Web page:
The Princeton Festival, a multi-genre performing arts festival that runs from June 4 to June 26, features an opera by Benjamin Britten, a musical by Stephen Sondheim, two different kinds of jazz concerts, an organ recital, two Baroque orchestra concerts (1 with chorus), a contemporary ballet dance performance, and an oratorio accompanying a silent film. more
The Second Annual Nassau Film Festival returns to Princeton’s Garden Theatre (160 Nassau Street) on Sunday, May 15, from 9 a.m. to 3:30 p.m. This event is free of charge and open to the public.
Lew Goldstein, who co-founded the festival with Dan Bauer, got the idea to start the festival after noticing a gap in the Princeton film scene. “I felt there was a void for individuals who focused on short documentaries and short films. These are all remarkable films that deserve to be seen,” he says. more
INTERVIEWS WITH CLOWNS: Senior Nathalie Ellis-Einhorn in rehearsal for “I.M. LOST!” the one-person, interactive play she wrote and will perform on May 5 and 6 at 8 p.m. and May 7 at 2 and 8 p.m. at the Marie Edward Matthews ’53 Acting Studio at 185 Nassau Street. “I.M. LOST!” is an interactive solo show based on interviews with different types of people who clown: birthday clowns, hospital clowns, actor clowns, clown teachers, even an astrophysics professor who enjoys going to clown classes. (Photo by Nadia Diamond) more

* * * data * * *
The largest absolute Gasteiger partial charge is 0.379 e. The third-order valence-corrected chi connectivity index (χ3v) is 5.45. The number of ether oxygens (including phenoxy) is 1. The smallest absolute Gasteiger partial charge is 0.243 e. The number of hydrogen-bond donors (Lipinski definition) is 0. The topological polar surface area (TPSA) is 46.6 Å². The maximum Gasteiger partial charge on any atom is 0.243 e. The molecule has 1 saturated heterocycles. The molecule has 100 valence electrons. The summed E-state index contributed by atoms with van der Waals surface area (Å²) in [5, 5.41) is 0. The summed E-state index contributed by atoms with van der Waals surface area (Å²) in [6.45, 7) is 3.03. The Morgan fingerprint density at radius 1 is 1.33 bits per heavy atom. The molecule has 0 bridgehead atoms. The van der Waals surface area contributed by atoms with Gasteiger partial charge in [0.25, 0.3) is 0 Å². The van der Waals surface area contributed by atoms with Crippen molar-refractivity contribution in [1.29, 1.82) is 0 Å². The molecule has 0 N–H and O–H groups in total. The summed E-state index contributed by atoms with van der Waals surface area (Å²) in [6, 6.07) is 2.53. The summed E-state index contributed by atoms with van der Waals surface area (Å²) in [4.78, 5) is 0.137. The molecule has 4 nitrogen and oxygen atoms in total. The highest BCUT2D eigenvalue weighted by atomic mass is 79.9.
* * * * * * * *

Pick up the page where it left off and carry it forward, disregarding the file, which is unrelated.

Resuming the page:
Photo Credit: Willy Somma
On Sunday, May 15 at 4 p.m., the Princeton Symphony Orchestra (PSO) presents its Passion and Affection concert performed in honor of Arnold H. Snider, III and featuring Sarah Kirkland Snider’s Hiraeth, a multi-media work co-commissioned by the PSO with the North Carolina Symphony. more
Each year, the Stuart B. Mindlin Memorial Concerts at Princeton University have brought together the University Orchestra with other ensembles and guest soloists. This year, conductor Michael Pratt and the orchestra chose to go it alone, presenting two major symphonic works which not only showed off the ensemble’s collective sound, but also gave many of the student musicians the chance to play elegant solos. more
McCarter Theatre Center is pleased to announce its full schedule of 2016-17 dance, music, and signature presented series. An eclectic mix of the world’s greatest musicians, dance companies, and performing artists are on tap, including several returning favorites and McCarter debuts. more